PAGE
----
By Contributing Writer, Terry Covey
When considering the most important lessen I’ve learned in home educating for the last 22 years, I must revisit the reality that it’s not about academics. “Yikes,” some of you are saying! Don’t fret. Those are important, but the most important lesson we teach our children is how to think. It’s that simple! But it takes work.
Really think about the myriad of meanings for this word.
Think – to form a mental picture; the processes of logical thought; to exercise the powers of reason or judgement; to weigh or consider an idea; to use one’s mind actively to form connected ideas; to call to mind in thought; to have the mind engaged in reflection; to have a view or opinion; to have concern, to contemplate, ponder, meditate; to determine; to devise…
Oh, yes. There are thousands of things our children must learn and hundreds of subjects to share with them, but the main consideration is that they know how to use the amazing brain the good Lord gave them!
There is the inescapable reality that a person can hold several degrees and yet be incapable of making wise choices in life. He might earn a good income, but there really is more to life than money! One can know all there is to know about physics and yet be unable to manage his own household. A person can study math until the cows come home, and yet not be able to control his own spending habits or consider the possibilities for resolving the relational trials that come from financial hardship.
So it’s not only about the diploma or the degree, but understanding how to use that knowledge on a daily basis.
You see, the education the world believes is all important is not the end-all. It’s really about being able to solve problems. To resolve conflicts. To stay the course when life takes you on a detour. It’s about understanding the complexity, along with the simplicity, of the Word of God and how it relates to life.
Incline your ear and hear the words of the wise, and apply your mind to my knowledge; For it will be pleasant if you keep them within you, that they may be ready on your lips. so that your trust may be in the Lord, I have taught you today, even you. Proverbs 22:17-19
Teaching Children How to Process
The most important thing I can teach my children is how to process things for themselves. And this begins by processing the details, frustrations, and intricacies of the physical world and of the relationships right in front of them.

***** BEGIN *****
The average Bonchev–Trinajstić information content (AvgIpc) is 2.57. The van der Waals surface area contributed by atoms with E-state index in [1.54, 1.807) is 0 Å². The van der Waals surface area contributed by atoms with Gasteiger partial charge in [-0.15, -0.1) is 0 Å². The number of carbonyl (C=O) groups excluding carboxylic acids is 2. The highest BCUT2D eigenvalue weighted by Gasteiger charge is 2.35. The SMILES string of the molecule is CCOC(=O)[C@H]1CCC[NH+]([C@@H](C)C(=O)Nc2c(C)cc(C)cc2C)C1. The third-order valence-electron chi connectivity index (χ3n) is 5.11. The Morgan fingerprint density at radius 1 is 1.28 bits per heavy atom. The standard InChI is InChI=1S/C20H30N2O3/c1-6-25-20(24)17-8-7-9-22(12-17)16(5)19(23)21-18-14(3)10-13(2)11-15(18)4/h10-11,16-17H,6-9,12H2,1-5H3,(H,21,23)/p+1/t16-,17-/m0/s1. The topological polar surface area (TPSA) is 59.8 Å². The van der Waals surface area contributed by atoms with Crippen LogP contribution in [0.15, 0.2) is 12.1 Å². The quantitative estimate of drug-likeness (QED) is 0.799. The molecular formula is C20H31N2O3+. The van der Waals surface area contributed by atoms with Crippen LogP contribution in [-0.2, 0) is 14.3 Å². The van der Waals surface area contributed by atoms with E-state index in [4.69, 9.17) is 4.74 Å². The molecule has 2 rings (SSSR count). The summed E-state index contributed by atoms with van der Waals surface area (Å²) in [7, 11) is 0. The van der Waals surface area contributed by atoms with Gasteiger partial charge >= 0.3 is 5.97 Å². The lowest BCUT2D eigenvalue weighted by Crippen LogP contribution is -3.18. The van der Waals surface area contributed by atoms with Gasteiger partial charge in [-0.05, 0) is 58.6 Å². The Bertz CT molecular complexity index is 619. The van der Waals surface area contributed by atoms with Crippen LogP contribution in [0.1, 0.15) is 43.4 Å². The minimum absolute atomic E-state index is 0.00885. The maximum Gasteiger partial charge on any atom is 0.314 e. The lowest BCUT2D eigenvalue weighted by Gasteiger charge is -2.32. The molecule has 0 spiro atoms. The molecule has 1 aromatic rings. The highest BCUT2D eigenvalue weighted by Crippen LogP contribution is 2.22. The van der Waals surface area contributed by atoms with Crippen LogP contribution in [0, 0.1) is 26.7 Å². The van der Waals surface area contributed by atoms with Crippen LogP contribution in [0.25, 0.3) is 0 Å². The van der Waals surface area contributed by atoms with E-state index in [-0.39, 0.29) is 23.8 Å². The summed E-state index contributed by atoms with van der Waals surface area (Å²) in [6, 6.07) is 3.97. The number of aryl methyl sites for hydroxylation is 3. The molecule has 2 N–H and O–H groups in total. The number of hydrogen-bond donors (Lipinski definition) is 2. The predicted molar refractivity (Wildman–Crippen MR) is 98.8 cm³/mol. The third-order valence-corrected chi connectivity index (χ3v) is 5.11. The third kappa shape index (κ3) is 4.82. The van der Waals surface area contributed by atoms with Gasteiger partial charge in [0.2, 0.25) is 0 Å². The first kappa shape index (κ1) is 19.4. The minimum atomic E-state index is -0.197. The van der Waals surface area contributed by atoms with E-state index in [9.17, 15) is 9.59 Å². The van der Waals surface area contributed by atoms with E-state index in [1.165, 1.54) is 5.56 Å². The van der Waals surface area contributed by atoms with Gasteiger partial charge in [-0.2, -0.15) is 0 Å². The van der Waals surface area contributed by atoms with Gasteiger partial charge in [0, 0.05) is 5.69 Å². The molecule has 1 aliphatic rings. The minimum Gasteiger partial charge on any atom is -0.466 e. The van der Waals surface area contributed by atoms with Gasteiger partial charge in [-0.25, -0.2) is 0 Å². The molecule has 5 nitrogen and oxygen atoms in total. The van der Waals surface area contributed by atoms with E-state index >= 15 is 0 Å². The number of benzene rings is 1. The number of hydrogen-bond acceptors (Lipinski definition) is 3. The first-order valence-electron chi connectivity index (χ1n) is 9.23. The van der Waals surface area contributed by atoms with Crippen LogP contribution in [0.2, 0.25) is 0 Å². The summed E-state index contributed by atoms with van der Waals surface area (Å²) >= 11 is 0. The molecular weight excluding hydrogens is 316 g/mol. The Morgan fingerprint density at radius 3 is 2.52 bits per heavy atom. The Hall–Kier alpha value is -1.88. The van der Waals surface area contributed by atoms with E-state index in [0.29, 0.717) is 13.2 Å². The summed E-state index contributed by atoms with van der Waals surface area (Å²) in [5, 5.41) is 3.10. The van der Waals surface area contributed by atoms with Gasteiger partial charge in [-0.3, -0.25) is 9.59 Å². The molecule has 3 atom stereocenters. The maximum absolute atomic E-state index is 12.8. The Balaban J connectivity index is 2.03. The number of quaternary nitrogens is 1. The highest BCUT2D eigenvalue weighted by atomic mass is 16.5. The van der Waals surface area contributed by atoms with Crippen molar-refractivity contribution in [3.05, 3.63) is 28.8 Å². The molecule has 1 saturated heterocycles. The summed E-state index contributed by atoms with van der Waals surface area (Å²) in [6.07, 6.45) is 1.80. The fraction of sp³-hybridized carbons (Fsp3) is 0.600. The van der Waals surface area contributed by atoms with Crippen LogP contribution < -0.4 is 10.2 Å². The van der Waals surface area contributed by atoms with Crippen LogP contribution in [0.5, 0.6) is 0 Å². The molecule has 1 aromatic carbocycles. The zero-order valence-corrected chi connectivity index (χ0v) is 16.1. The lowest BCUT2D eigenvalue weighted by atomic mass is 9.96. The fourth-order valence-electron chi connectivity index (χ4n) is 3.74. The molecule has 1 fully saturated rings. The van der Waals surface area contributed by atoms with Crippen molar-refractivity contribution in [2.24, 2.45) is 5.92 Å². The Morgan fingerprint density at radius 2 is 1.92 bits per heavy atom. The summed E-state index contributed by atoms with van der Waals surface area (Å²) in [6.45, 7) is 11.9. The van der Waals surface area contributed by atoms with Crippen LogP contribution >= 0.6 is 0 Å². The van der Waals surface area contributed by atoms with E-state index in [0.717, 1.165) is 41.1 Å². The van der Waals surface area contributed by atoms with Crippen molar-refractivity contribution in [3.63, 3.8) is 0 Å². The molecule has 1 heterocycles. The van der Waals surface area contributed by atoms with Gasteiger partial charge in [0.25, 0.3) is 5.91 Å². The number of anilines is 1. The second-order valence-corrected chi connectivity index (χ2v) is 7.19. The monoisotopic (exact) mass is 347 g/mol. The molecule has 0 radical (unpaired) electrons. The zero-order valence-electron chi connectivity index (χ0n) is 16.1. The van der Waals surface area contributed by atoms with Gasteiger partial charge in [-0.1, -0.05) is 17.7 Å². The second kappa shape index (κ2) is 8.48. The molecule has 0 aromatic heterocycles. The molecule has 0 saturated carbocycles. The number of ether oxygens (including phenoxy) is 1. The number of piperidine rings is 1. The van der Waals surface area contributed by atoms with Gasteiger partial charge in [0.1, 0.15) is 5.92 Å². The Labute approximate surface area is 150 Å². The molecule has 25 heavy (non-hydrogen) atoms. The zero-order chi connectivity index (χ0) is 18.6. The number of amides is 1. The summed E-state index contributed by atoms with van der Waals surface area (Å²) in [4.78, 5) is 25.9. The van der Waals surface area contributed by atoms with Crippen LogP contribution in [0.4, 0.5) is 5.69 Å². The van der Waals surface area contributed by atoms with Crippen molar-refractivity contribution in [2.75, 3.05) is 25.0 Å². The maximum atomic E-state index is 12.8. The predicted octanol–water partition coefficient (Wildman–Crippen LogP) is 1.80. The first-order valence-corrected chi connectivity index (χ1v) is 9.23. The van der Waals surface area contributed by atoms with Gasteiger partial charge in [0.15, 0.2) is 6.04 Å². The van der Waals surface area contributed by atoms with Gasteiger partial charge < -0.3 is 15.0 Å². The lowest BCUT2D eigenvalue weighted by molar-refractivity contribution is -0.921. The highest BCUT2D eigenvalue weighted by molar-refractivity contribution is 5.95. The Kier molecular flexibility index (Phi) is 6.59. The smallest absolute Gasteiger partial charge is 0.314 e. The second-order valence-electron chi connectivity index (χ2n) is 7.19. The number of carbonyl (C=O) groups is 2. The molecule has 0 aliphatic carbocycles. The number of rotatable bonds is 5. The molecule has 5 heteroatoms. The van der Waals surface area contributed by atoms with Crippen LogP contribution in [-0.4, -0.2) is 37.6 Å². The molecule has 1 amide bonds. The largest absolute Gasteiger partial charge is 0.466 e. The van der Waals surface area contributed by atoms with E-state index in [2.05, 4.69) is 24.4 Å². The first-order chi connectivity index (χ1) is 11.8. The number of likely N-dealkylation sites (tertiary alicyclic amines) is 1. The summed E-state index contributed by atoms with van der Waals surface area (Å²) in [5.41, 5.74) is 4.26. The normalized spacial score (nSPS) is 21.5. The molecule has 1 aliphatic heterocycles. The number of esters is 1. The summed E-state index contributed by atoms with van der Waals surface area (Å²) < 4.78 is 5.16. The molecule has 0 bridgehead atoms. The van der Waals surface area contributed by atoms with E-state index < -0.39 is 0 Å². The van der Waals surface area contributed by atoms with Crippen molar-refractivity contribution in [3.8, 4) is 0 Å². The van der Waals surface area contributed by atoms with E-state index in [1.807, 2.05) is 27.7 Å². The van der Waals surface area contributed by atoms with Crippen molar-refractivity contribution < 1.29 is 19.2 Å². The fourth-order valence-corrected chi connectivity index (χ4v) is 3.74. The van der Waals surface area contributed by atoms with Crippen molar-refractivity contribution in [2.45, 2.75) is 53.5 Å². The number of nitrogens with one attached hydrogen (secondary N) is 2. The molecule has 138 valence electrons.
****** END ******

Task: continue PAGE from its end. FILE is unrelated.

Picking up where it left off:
For our children’s formative years, we are their examples:
- They listen as we use communication skills in real life, not just on paper.
- They observe as we maneuver the finances of our modern world – making frugal use of ‘deals’, buying and selling goods, and even in the simple way we communicate with store clerks about pricing, sales, and damaged goods.
- They gain many skills as we share emails and texts, observing how the written word can be confusing and misinterpreted. We all know how that goes!
- Our children can learn real-life physiology from watching a cat give birth, or caring for an orphaned bird, or from cleaning a fish for dinner.
- The old adage says to “teach a man to fish and you feed him for a lifetime.” Add to that, hunting or gardening. These life skills offer far more rewards than having their food miraculously appear on the dinner table.
- Our children can understand the ways of business, not just by getting an MBA, but by working for neighbors, being creative, and selling their wares to the community. Discover the benefits of entrepreneurship together!
- They can develop a heart for counseling by sharing in the life of those in their family, community, or church. They learn this by watching us do the same.
Please remember that these abilities are taught in person, by having our children alongside us. We must be deliberate if we are to pass on the many skills of life to our children. If they only pass their time of day with peers, they will be limited to learning to that level. But as they observe, and discuss, and practice alongside their parents, they will be ready for the challenging issues of life in the adult world.
Having the ability to process information, communicate details, and solve problems – to think – is the most important lesson in a home educated child’s life. Carry on!
(Read more on how our family has done this in my posts: Building Up Without Burning Out – Growing Children Into Adults series and Breaking The Mold For Raising Responsible Adults)